Every trip has it’s unusual and amusing experiences and linguistic mistranslations. This blog is dedicated to my sister, Hayley, who laughed so much when we went to get our ‘smack’ from the local supermarket in Riga (don’t worry, it was just cereals!) Here are a few of my favourite amusing occurrences and sayings from Denmark…
1. Unisex Toilets
I went into the loo in the Copenhagen McDonalds and when I came out to wash my hands I was shocked to see a man washing his hands next to me. Oh shit, I thought, I’ve gone into the mens! But no, he just looked at me, smiled and said ‘hej!’ The women who came out after me must have seen my face, laughed and said ‘ah, these ones are unisex!
2. Posh Toilets
Some of the toilets in Copenhagen are so posh and clean that you are afraid to use them! Check out this bathroom on Nyhavn…
These ones were ladies only, but a few seconds after I walked out, a man walked in!
Need a chocolate fix? Go for some Plopp!
4. The Tourist Fart
During the walk around Copenhagen I was laughing to myself at the buses with ‘Turist Fart’ on the side! Apparently, ‘fart’ means speed in Danish. If you drive on the roads, you will see signs saying ‘fart control’ and ‘mind your fart’!
In Danish, ‘slut’ means ‘the end’. If you go to the cinema in Denmark, you might get a bit of a surprise during the end credits!
6. Feel the ‘Hygge’
Finally my favourite word in Danish – hygge (pronounced hugar)! There is no real direct translation for the meaning of this word in English. It is basically the feeling that you get when you are all cosy by candle light or feeling snug and chilled with your mates over a beer. I had a really ‘hyggely’ time in Denmark!
Apparently, ‘bra’ means ‘good’ in Danish – thanks to AnneMarie for commenting! So when you hear this in both Denmark or Swedish, it’s not a discussion of your over-shoulder boulder holder!
What funny signs and sayings have you noticed when travelling? Are there any words that you have learnt travelling that you have absolutely loved? Or words that sound horrendous when translated? I would love to hear your stories!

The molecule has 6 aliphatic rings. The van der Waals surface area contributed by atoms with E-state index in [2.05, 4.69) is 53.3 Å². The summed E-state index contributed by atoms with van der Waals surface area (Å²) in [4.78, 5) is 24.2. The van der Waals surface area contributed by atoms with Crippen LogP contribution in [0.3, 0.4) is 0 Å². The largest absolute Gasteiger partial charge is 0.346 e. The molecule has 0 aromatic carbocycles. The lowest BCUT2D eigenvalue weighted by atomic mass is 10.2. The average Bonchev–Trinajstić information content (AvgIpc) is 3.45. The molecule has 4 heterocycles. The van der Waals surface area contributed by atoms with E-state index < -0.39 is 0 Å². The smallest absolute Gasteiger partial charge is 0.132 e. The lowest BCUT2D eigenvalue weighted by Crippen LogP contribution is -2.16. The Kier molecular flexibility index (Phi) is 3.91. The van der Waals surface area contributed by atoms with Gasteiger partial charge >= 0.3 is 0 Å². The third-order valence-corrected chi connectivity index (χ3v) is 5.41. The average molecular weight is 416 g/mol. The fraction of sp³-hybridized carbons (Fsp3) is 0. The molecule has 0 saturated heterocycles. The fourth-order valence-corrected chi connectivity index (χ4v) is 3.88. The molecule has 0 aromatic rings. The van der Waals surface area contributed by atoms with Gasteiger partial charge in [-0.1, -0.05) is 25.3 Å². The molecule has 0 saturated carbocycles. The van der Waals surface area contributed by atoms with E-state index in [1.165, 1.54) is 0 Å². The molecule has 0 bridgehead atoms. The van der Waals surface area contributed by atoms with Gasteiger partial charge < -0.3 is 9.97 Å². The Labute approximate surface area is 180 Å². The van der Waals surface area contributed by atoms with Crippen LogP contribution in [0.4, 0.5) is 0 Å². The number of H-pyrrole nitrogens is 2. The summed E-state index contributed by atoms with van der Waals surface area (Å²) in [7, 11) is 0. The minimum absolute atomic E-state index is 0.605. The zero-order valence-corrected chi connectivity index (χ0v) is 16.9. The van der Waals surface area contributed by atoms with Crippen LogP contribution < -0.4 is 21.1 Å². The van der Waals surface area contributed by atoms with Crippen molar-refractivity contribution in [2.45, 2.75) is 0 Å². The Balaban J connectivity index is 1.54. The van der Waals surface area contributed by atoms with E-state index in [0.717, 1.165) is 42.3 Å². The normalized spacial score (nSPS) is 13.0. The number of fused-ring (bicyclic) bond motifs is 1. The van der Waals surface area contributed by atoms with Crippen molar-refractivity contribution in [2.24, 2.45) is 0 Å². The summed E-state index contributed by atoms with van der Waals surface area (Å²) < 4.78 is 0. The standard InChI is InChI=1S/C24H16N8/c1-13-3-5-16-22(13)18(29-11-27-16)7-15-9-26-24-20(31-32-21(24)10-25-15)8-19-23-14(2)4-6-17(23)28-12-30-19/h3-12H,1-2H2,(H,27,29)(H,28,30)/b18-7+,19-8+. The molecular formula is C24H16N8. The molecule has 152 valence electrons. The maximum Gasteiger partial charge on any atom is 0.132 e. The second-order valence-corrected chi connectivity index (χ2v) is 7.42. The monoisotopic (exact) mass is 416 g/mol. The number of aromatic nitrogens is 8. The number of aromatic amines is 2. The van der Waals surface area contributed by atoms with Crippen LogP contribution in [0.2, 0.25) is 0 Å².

Things to do in Denmark
You might also like to read about how to spend 48 hours in Copenhagen – it’s such a fantastic city. Don’t miss the Little Mermaid, the Marble Church and Parliament buildings and Nyhavn for the boats and colourful houses. If you have longer to spend then check out this article on how to spend 5 days in Copenhagen.[amazon box =”B072PPXZMM” button_detail=”https://www.amazon.com/dp/B072PPXZMM?tag=templeseeker-20″ button_detail_text=”Buy on Amazon US”]
When packing clothing for Sweden, prepare for all weathers. The climate is slightly continental with cold winters and mild, moderately rainy summers. Essential items include a rain jacket and decent waterproof walking boots.[amazon box =”B07782GG5T” button_detail=”https://www.amazon.com/dp/B07782GG5T?tag=templeseeker-20″ button_detail_text=”Buy on Amazon US”]
Pack a range of jeans, jumpers and tops and also one decent dress or something nice for the evening in case you go to the theatre or orchestra. An umbrella might come in handy if you like to have one for going out in the rain. You could also consider packing a winter hat and gloves especially if you are visiting Estonia in the winter months.[amazon box =”B07H7F8D7P” button_detail=”https://www.amazon.com/dp/B07H7F8D7P?tag=templeseeker-20″ button_detail_text=”Buy on Amazon US”]